Why are chemists excellent at solving problems?
They have all the solutions!
Humor like this can spark public interest in the science but communicating about science in an entertaining way can be a challenge. Now, the comic artist behind RedPen/BlackPen, “one of the funniest S&T Twitter accounts” according to Forbes, is sharing his tips for communicating in an accessible way.
“I’ve always doodled, but I never considered myself to be an artist,” said Pacific Northwest National Laboratory (PNNL) computational scientist Jason McDermott. “Then one day a colleague made a metaphor that struck me so well, I had to draw it out. Great metaphors make great comics. When I posted it online, I received such positive feedback, I wanted to create more.”
And create more he has. Hundreds of his comics are posted to his Twitter account @RedPen/BlackPen, which has over 20,000 followers, demonstrating the power of humor to draw in an audience. His comics have been featured in both mainstream media and scientific journals, like Science and PLOS Computational Biology.
What is the secret to his success?
“The best scientific comics transform a complicated idea into an approachable form,” said McDermott. Ever since he began including comics on his posters, he noticed that more people would engage with him during his presentations.
His co-authored paper, “Ten Simple Rules to becoming a principal investigator”—which heavily features his comics—was ranked #59 of Altmetric’s Top 100 articles in 2020, indicating that it is one of the most discussed articles from that year.
McDermott and his co-author, John Tregoning from the Imperial College London, say its popularity to its easy-to-understand format and visuals. They were also able to reach a broad audience using social media and made the article accessible to everyone by publishing in an open access journal.
Now, McDermott is teaming up with fellow science comedy expert Sara Yeo from the University of Utah to show how humor can help scientists explain their work in an accessible way. The session, “Are You JOKING???: Humor In Science Communication Practice And Research”, is part of the upcoming American Association for the Advancement of Science (AAAS) annual meeting. The duo is also producing a podcast, called Planet SciComm, along with Patrick Videau from Southern Oregon University and Bayer Corporation that explores this topic and other science communication-related subjects.
The science of science communication
While anecdotes like McDermott’s hint at the effectiveness of humor in science communication, Sara Yeo provides empirical evidence. Through her research, she found that the inclusion of humor in science communication can both enhance the perceived credibility of the scientist delivering it and encourage people to engage with the topic.
“More people engage with presenters when they identify them as funny,” said Yeo. This is true for both in-person interactions and online ones. Humorous social media posts on a scientific topic are liked, reposted, and interacted with more than non-humorous ones.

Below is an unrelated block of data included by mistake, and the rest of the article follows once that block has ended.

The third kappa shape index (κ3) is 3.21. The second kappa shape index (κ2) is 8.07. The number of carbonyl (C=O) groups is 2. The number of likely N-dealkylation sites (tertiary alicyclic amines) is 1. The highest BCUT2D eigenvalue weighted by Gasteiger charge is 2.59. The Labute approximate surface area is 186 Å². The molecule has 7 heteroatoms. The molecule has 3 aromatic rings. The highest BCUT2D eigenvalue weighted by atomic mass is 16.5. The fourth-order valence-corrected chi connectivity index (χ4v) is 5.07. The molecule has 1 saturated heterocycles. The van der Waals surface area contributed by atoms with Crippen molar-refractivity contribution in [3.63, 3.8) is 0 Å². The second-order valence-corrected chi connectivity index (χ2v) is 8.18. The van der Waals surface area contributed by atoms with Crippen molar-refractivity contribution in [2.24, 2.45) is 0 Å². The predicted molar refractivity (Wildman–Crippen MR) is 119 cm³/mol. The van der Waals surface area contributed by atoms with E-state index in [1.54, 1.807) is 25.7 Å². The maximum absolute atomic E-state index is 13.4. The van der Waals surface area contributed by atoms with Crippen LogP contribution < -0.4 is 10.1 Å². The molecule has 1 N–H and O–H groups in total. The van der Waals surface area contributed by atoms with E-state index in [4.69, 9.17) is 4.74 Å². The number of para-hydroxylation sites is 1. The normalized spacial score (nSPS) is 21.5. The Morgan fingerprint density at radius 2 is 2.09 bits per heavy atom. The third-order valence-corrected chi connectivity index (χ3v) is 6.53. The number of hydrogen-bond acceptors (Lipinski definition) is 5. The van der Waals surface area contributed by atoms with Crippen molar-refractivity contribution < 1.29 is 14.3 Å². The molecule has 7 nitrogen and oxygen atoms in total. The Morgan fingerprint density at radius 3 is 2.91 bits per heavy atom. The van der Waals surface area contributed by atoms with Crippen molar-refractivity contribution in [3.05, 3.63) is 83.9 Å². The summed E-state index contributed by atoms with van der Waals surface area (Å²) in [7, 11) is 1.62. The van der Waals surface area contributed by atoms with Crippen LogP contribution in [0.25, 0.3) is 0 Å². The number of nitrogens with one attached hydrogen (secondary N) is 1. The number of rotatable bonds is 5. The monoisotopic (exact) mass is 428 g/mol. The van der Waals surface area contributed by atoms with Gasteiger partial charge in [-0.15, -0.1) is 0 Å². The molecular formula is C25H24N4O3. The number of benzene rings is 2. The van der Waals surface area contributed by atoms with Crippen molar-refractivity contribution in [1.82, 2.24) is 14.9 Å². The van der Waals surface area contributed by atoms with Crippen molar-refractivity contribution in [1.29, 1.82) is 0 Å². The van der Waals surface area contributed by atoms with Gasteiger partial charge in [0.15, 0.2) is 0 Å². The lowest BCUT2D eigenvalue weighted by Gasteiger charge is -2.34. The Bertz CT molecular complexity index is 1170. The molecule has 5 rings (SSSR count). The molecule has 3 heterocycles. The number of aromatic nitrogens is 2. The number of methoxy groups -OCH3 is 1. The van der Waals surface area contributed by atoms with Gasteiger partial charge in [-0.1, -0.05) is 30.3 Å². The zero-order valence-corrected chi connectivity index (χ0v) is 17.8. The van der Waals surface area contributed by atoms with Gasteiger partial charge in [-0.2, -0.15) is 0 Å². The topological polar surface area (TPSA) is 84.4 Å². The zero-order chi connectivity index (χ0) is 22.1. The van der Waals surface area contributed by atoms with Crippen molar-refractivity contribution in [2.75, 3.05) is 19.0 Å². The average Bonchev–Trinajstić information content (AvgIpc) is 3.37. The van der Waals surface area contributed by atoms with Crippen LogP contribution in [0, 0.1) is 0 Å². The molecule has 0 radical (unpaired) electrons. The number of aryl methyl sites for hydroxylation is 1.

Yeo suggests that scientists consider including a joke or funny sketch, even if it is borrowed, when putting together a scientific talk or presentation. Breaking the ice with an audience can help make a personal connection.
“Wordplay and puns are great ways to connect with your audience,” said Yeo.
Sharing experiences through cartoons
Ask a few scientists what their least favorite part about their job is and you’ll probably hear a lot of the same answers, no matter what their field of research is. McDermott’s nearly 25 years of research experience means he has faced those pain points often.
“Drawing comics has become a form of therapy for me,” said McDermott. Whenever he would encounter a particularly frustrating aspect of being a scientist he would doodle it and post it to his personal blog and Twitter.
McDermott’s comics depict all aspects of science, including research culture and experimental results. His doodles of the everyday trials and tribulations of being a scientist, from the highs and lows of collaborative paper writing to adventures in grant writing, resonate across all scientific fields.
While McDermott never intends for his comics to be a springboard into a deeper dialogue on research culture, it does happen. Sometimes these comics lead to larger conversations amongst scientists online. Other times, he’ll have someone requesting to use his comics in a presentation about a particular issue.
McDermott enjoys that his comics allowed him to reach a much larger audience than he would in his research. “As a scientist, my work may only interest a small group of people,” said McDermott. “As a comic artist, I connect with researchers across all fields. Many of the topics I draw are universal in science.”
McDermott believes that anyone can draw comics, regardless of perceived artistic ability. In this co-authored paper, “Ten simple rules for drawing scientific comics”, he outlines his advice for novice comics to refine their craft.
The biggest takeaway?
“Have fun with it,” said McDermott.
Connecting more people with science
McDermott and Yeo hope to help researchers in all fields connect with a larger audience through their podcast and AAAS session. They believe using a combination of humor and social media savvy can open doors and help more people realize that scientists can be funny too.
“Scientific humor on social media can be a strategic way to communicate science,” said Yeo. “People are more willing to engage with content they find funny. It can open the door for a scientist to have a deeper conversation about their research.”
McDermott does this with comics, but other forms of visual communication can be equally effective. He and Yeo will discuss this and other science communication topics in their upcoming podcast, debuting in early 2022.